Eisner continued to produce graphic novels in a third phase to his cartooning career that ultimately lasted longer than either his periods in comic books or in educational comics. According to comics historian R. Fiore, Einser work as a graphic novelist also maintained his reputation as “a contemporary figure rather than a relic of the co past”. Christopher Couch considered wilk book’s physical format to be Eisner’s major contribution to the graphic novel form—few in comic book publishing had experience in bookmaking, [f] whereas Eisner gained intimate familiarity with the process during his time at American Visuals.
Eisner visited the store to find out how the book was faring after being taking down from display.
The manager told him it had been placed in the religious section, and then in humor, but customers had raised concerns that the book did not belong in those sections. The manager gave up and put the book in storage in the cellar. Early reviews were positive.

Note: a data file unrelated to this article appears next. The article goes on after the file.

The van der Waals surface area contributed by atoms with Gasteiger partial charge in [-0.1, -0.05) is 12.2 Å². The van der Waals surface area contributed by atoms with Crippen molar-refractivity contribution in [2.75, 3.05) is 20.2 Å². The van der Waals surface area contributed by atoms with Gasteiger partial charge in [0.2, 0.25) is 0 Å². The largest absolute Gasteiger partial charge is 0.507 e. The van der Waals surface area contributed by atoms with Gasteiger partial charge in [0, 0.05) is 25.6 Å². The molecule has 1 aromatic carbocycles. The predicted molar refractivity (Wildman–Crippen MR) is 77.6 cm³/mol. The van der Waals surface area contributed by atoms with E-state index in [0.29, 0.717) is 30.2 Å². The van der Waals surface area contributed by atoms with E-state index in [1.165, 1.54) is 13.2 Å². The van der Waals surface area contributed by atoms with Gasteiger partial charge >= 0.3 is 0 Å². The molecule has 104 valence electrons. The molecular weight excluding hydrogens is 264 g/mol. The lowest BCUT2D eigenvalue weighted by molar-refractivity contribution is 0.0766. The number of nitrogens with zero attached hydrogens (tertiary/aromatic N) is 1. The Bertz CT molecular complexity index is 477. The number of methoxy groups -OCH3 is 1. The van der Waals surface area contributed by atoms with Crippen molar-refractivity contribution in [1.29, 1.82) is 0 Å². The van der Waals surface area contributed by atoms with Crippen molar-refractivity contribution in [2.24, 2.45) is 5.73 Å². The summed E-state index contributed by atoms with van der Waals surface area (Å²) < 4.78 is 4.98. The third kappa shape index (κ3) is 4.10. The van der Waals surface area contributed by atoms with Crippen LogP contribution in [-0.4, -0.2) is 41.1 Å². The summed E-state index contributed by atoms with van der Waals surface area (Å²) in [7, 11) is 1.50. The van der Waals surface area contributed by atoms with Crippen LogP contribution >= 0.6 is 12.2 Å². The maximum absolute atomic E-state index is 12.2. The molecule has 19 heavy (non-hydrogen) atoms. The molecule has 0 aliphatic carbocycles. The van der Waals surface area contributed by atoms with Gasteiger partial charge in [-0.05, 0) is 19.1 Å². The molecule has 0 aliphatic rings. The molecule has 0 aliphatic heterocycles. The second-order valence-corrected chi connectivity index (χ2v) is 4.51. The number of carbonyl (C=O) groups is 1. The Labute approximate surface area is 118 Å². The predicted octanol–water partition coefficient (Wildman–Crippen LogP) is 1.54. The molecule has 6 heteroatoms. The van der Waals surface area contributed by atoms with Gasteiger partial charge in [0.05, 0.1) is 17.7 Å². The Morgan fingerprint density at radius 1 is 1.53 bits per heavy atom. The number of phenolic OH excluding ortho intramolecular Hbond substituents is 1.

O’Neil wrote that the combination of words and images mimicked the experience of remembering more accurately than was possible with pure prose. Eisner’s status as a cartoonist grew after A Contract with God appeared, and his influence was augmented by his time as a teacher at the School of Visual Arts in New York, where he expounded his theories of the medium. He later turned his lectures into the books Comics and Sequential Art —the first book in English on the formalities and of the comics medium—and Graphic Storytelling and Visual Narrative Norton have reissued his graphic novel work, while his superhero Spirit work has been reprinted by publishers with less social esteem such as DC Comics.
Cartoonist Dave Sim praised the book and wrote that he reread it frequently,  but called it “a bit illegitimate” to use the term “graphic novel” for works of such brevity;  he stated he could read the book in “twenty to thirty minutes”,  which he argued amounted to “the equivalent of a twenty-page short story”.